Chapter 24: New Orleans.Although depressed by the loss of the victory virtually won by General Johnston at Shiloh, because “someone had blundered” after his death, the people were still far from being hopeless of final success. They knew that we were still masters of the river south of Fort Pillow, and they believed that we should be able still to retain the rich valley of the lower Mississippi. But general disappointment and a temporary feeling of alarm suddenly arose from an event unexpected, and never hitherto feared: the fall of New Orleans, which had been regarded as strong enough to repel the attacking force. Such also had been the belief of General Lovell, the military commander there, as late as December 5, 1861. Chains were stretched across the approaches to New Orleans, and obstructions sunk in the river at the narrowest points; the forts had been all strengthened; but all these were passed. Our new ram, the Jlississzippi, was destroyed by our forces, and all the machinery and materiel  of war was lost, and the key to the Mississippi was in the enemy's hands. The loss of New Orleans was a terrible disaster. But deeply as its capture was deplored by the Confederates, the spirit of the people did not become despondent, and a series of Confederate victories soon revived their most ardent hopes of achieving national independence. General Butler was soon inaugurated as the autocratic ruler of the city. His course in hanging Mumford upon the charge of hauling down the United States flag from the Mint, of which act he was innocent, and in issuing “Order no. 28,” excited strong resentment not only in the South, but in the North and abroad, but does not properly come within the scope of a biography of the President of the Confederacy. The moral effect of his infamous “Order no. 28” was great, and reconciled whomsoever might have differed from the policy of the Confederate leaders within our borders.1  Butler's government in New Orleans, and his assaults upon the helpless women and noncombatants, filled our army with horror and indignation. Upon the receipt of a copy of this infamous order, President Davis issued his proclamation as follows: After reciting that General Halleck had put General Lee off by delay, to avoid either avowal or disavowal of General Butler's cruel course in the execution of an innocent noncombatant, the President said:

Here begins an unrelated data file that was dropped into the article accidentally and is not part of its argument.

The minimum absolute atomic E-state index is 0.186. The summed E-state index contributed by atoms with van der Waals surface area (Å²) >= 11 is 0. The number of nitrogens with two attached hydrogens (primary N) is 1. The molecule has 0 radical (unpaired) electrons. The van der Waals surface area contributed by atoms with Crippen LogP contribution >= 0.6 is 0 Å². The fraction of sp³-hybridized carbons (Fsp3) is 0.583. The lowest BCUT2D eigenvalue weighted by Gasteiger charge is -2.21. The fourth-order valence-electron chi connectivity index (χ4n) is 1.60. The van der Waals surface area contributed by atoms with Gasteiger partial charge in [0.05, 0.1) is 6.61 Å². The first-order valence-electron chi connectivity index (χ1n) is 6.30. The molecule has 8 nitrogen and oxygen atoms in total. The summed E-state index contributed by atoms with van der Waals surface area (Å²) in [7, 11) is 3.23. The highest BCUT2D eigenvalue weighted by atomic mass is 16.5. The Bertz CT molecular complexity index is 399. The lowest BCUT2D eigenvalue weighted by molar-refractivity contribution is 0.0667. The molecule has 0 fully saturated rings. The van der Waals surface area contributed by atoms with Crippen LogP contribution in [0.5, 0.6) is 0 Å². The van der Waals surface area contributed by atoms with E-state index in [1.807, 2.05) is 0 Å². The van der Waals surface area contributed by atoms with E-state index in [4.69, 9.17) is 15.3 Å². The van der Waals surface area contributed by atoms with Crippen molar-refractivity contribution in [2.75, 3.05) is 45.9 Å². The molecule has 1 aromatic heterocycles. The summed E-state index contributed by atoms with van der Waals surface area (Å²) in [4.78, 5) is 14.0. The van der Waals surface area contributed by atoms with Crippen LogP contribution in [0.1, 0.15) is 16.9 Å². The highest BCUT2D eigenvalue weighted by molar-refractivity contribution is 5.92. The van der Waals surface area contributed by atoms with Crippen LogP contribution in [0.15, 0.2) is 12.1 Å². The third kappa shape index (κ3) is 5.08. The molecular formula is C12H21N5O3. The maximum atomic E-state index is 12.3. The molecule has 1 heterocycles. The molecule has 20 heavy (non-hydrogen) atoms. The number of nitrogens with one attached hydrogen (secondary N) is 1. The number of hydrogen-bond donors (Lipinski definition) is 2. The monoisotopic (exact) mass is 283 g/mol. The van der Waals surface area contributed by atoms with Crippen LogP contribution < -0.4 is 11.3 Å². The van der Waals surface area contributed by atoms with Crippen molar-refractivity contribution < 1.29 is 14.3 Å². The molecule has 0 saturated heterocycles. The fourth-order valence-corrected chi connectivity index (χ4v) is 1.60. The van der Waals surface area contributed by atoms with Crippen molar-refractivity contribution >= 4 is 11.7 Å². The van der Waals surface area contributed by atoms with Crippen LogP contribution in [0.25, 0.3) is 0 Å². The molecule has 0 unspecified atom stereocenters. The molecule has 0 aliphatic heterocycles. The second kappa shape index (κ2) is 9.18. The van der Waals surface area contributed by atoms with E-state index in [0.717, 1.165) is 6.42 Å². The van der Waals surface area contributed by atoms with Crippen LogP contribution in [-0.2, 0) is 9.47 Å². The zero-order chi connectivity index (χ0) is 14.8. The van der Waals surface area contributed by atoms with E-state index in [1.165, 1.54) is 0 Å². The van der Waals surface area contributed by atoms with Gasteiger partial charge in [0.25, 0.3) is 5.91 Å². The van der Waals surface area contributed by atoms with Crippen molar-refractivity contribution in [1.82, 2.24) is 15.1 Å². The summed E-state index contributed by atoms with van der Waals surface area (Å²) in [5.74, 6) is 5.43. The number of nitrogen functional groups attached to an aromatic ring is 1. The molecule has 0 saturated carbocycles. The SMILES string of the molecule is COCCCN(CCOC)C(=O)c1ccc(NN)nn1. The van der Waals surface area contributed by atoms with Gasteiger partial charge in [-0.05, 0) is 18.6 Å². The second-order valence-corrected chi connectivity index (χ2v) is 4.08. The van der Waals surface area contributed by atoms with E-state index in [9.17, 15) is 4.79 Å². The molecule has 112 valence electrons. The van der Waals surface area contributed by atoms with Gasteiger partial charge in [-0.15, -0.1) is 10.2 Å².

In the House of Lords, on the T3th, Lord Carnarvon called attention to General Butler's proclamation relative to the ladies of New Orleans, and condemned it in severe terms as without precedent in the annals of war. He asked if the Government had information of its authenticity, and if it had protested against it. He also asked if there was any truth in the rumors of the mediation of France and England. The success of such mediation would depend greatly upon the manner in which, and the time when, it was offered, but he trusted the Government was in position to give the subject favorable consideration. Earl Russell said that, from Lord Lyons's despatches, the Government believed the proclamation to be authentic, but with respect to any action of the United States Government, in the way of approval or disapproval, they had no information. Lord Lyons had made no representation to the American Government upon the subject, and he did not appear to have any information respecting the proclamation upon which he could do so. For his own part, he (Russell) hoped the American  Government would, for its own sake, refuse its sanction to and disapprove the proclamation. It was important to the whole world that the usages of war should not be aggravated by proclamations of this kind. He then gave the explanation of the treatment the proclamation referred to, but thought such proclamation, addressed to forces which had just captured a hostile town, was likely to lead to great brutality. He therefore thought this explanation was no defence for the proclamation, and sincerely hoped the American Government would disavow it. With respect to the rumors of mediation, Earl Russell was glad the question had been put, for the rumors were likely to lead to much mischief. Her Majesty's Government had made no proposal to France, and the French Government had made no proposal to England; and therefore upon this subject there had been no communications of any kind between the two Governments. Without, however, giving any opinion as to the propriety of offering mediation at some future time, if circumstances should prove favorable, he must say that at the present time such mediation appeared to him to be the most inopportune. He conceived that in the embittered state of feeling in America, it would not only lead to no good, but would retard  the time for such offer being favorably made. Mr. Hopwood asked if there was any truth in the mediation rumors. Lord Palmerston said that no communication had been received from the French Government on the subject; and as to the British Government, they had no intention at present to offer mediation.